The Numbers on Connecticut’s Newest Crop: Hemp

A new report provides the first overall look at the financial realities of Connecticut's newly legal hemp farming industry.

UConn will host a research symposium bringing together experts in many areas of cannabis studies (Getty Images)

CBD hemp, a new crop in Connecticut, could earn farmers between $5,000 and nearly $12,000 per acre, according to a report (PDF) from UConn’s Zwick Center for Food and Resource Policy and Department of Agricultural and Resource Economics.

The study is the first of its kind to measure costs and returns for CBD hemp in Connecticut. Since the passing of the 2019 Farm Bill, farmers have been eager to grow the crop to meet industry demand for cannabidiol or CBD, a chemical compound that has gained popularity in a wide variety of products over the past several years.

Jeremy Jelliffe, a researcher in the Department of Agricultural and Resource Economics in the College of Agriculture, Natural Resources, and Health was lead author on the study. He says the critical need for the report became apparent in the spring of 2019.

“Hemp cultivation has been prohibited for so long and as a result there has been limited research and information on it,” Jelliffe says. “Since Connecticut approved the pilot program so growers could start growing in 2019, there was a call for additional information.”

Jelliffe explains this report focuses only on the economic viability of CBD hemp farming. Hemp and marijuana are the same plant, Cannabis sativa. What differentiates whether a plant is considered hemp or marijuana is the level of tetrahydrocannabinol (THC) it contains. With the growing number of applications for CBD catching attention in the medical community, there is currently a high demand for CBD hemp.

But as with any new crop, there’s a lot that needs to be learned by farmers, from best practices to overall economic viability. The report tries to fill some of these knowledge gaps by taking a full look at the crop, from the cost of startup, to the cost of growing the crop, and the potential returns.

“The first portion of the report is straightforward, we built up a budget model similar to if we were going to start our own hemp production,” Jelliffe says. “We looked at the recommended technologies from agronomists,” says Jelliffe.

Jelliffe authored the report with professor Rigoberto Lopez and UConn extension educator Shuresh Ghimire, who has been working closely with the first wave of hemp growers in the state.

The researchers determined good management practices to present a model that growers can reference, Jelliffe says.

“What we present is a little different than what I would think of as typical growing practices right now but what we expect to become more widely adopted. Some practices we present include using plasticulture, drip irrigation, fencing, things that not everyone did (in the 2019 growing season) but after the first season I think more people will be inclined to do,” he says.

Jelliffe says the full report outlines criteria coming out of different research hubs from around the country.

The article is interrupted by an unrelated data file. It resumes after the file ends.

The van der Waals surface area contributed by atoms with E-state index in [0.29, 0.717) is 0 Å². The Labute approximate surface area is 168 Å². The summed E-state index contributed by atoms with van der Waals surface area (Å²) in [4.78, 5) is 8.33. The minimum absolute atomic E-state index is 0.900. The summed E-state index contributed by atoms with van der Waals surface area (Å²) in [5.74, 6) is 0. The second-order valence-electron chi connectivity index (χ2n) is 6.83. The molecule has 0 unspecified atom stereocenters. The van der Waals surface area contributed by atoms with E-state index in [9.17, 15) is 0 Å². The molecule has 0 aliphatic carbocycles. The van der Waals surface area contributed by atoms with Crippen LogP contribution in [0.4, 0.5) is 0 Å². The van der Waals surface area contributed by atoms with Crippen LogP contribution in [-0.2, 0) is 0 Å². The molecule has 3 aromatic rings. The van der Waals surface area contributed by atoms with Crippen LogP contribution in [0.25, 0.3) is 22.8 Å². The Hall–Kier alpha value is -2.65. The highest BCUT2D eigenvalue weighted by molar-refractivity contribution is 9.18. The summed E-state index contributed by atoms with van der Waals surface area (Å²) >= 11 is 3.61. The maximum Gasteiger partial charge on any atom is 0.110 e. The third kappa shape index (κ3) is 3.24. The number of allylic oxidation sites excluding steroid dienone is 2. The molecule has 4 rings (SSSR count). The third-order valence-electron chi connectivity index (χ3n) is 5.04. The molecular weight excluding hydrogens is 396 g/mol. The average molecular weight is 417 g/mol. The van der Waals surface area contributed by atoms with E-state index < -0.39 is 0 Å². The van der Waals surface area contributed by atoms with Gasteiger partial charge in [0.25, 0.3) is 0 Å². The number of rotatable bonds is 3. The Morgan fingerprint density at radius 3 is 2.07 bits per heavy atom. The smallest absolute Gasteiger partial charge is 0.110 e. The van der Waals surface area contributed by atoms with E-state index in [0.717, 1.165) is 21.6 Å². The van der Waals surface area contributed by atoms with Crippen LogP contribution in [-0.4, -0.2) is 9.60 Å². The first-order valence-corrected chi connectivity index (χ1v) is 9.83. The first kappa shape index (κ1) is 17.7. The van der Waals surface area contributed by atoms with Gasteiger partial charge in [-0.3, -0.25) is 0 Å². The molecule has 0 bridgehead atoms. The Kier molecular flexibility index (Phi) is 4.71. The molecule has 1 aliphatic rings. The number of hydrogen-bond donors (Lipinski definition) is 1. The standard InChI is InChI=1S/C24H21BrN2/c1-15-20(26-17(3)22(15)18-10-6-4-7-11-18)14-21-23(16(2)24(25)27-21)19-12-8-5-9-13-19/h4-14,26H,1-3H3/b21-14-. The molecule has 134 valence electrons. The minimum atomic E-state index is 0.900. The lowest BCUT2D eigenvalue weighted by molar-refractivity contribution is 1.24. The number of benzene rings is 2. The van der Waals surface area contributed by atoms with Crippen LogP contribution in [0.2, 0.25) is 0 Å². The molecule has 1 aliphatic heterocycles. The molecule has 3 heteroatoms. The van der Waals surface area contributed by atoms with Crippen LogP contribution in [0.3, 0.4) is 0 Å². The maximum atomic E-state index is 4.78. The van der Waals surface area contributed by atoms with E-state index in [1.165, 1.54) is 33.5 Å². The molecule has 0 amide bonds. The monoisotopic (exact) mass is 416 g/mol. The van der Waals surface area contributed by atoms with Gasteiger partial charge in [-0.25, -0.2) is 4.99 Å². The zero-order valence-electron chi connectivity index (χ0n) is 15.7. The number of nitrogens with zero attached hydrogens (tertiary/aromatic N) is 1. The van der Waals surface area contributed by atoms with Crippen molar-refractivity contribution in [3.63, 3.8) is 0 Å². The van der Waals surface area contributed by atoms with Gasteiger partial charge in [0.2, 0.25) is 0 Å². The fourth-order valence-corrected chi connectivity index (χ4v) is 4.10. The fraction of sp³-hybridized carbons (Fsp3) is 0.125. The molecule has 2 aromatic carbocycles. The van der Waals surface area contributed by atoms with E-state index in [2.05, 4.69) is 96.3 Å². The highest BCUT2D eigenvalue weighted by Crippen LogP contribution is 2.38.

“Other researchers have been looking at hemp intensively over the last several years, since the last Farm Bill from 2014. With this report we incorporate information from other reports to give more information to the growers. In terms of cost and returns the fact sheet has a really nice summary,” says Jelliffe.

The researchers estimate that it costs about $19,000 per acre to grow hemp, including $6,570 in fixed costs and $12,719 in variable costs, meaning costs that change with the level of production. The yield per acre is dependent on many variables, such as local prices, CBD content, and total dried flower harvested.

At the prevailing local price, farmers can expect to earn roughly $24,375 in revenue per acre, for a profit of between $5,086 and $11,656, depending on those variable costs.

“Ultimately,” the researchers write, “the profitability of this enterprise will depend on technical abilities of individual farmers (yield and CBD content) as well as external market forces, predominately CBD prices.”

“We are estimating that the local price will continue to drop this year with the large supply that is out there, and best case, we will see a price of one dollar and twenty-five cents per pound, per percentage of CBD, per acre,” says Jelliffe.

Though the price is not as high as some had hoped at the beginning of the 2019 growing season, Jelliffe says he thinks that farmers are coming to face the reality in the market.

“The ones who make the most money are the ones who can do it most efficiently, produce the best quality, and market it at a premium. Farmers know that is how it works no matter what the crop is and they are all trying to produce the best they can. They balance this with the price they expect to be able to get.”

Jelliffe is hopeful the report will help farmers get the most out of their growing enterprises.

“It has been exciting to work with Connecticut growers that are learning about this new crop and how to best grow it,” he says. “I think there is a lot of potential for profitability but I also think there is a lot of risk and uncertainty that we have seen with the drop in prices. Ultimately it is going to take some time for those who are really committed to this new crop to figure it out.”


For more details, you can find the report on the Zwick Center website. UConn is leading the way in hemp research including hemp cultivation education, horticulture, cannabinoid research, and hemp testing. Click the links to learn more.